Affiliated: Thyroid Nodules & Thyroid Cancer
Also known as Thyroid FNA, Thyroid Biopsy, Fine-needle Aspiration
At UCLA we perform over 1,000 thyroid biopsies every year. These procedures are performed by our expert endocrinologists, endocrine surgeons, and radiologists. At the UCLA Endocrine Center and select satellite clinics, it is possible to schedule a same-day thyroid FNA during your initial visit.
Thyroid biopsy is a minimally invasive procedure and is often done in the office setting. Patients are awake for the procedure.
A thin needle is carefully inserted into the thyroid nodule. The needles we use are as small, or smaller, than the needles used to draw blood. Most of the time, we use ultrasound to locate the tip of the needle. The thyroid cells that become trapped inside the needle are analyzed under a microscope. At many of our sites, we examine the cells right away to ensure we have enough material for an accurate diagnosis. A single nodule may need several samples taken to have enough cells for examination. At UCLA, we always save an extra sample for molecular testing, if needed.
After the biopsy we place a small band-aid at the needle site.
Thyroid FNAs take about 5-10 minutes for each nodule that needs to be biopsied.
Thyroid biopsies can be performed with very little discomfort. We treat the area where the needle goes in using a numbing cream, a numbing spray, and/or a numbing injection. There may be gentle pressure during the biopsy procedure.
Afterwards, an icepack can soothe the area and reduce swelling. Patients can also use over-the-counter acetaminophen (Tylenol) to treat pain.
Results come back in 3-5 days. Time is needed for processing and final examination by UCLA cytopathologists.
Molecular testing is only performed on thyroid nodules when a diagnosis is uncertain. Up to 30% of thyroid FNA are categorized as “indeterminate.” This means the cytopathologist cannot be certain whether the cells are benign or malignant. At UCLA, thyroid nodules categorized as indeterminate have a ~25% risk of thyroid cancer.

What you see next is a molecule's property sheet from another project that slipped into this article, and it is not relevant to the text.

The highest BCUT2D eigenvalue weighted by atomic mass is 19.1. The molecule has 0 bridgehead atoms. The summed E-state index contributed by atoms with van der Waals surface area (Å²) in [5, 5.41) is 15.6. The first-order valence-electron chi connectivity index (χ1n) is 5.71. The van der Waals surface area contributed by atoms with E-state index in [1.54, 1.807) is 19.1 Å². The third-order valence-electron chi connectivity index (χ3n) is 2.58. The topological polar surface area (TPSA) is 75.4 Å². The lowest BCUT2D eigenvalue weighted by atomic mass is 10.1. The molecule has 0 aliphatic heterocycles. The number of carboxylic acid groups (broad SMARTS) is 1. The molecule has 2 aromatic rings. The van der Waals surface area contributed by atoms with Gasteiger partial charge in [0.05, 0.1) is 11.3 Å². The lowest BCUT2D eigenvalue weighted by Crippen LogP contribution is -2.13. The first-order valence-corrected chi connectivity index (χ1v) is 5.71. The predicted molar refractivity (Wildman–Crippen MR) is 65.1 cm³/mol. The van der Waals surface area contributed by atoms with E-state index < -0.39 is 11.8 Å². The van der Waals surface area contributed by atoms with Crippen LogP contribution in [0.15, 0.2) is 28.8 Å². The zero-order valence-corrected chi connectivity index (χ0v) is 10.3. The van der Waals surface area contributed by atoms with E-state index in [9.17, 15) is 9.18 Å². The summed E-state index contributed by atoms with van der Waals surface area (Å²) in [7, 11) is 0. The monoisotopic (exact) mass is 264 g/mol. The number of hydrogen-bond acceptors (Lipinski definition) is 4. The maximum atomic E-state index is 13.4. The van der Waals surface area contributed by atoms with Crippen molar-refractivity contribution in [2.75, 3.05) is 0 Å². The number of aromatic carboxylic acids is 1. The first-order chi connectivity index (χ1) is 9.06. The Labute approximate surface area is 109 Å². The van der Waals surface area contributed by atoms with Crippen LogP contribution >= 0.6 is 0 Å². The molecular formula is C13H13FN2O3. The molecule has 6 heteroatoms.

In the past, we used to recommend surgery for all patients with indeterminate thyroid nodules, to avoid missing a cancer diagnosis. Now, molecular testing can examine the DNA and RNA of the thyroid nodule to tell us if an indeterminate thyroid nodule is likely benign or malignant.
For more information, see our webpage on [indeterminate thyroid nodules]
Side effects include soreness and bruising at the biopsy site. There is a very small risk of bleeding, infection, and cyst formation.
No, thyroid biopsies do not cause any spread of thyroid cancer into the skin or fat where the needle goes through.
Yes, you can drive yourself home after a thyroid biopsy as long as you can comfortably turn your neck from side to side. Most patients feel well after the biopsy.
Our physicians at these locations also perform neck ultrasounds and ultrasound-guided FNA.
UCLA Endocrine Center in Westwood
Available on select dates (please call to confirm availability on the day of your appointment):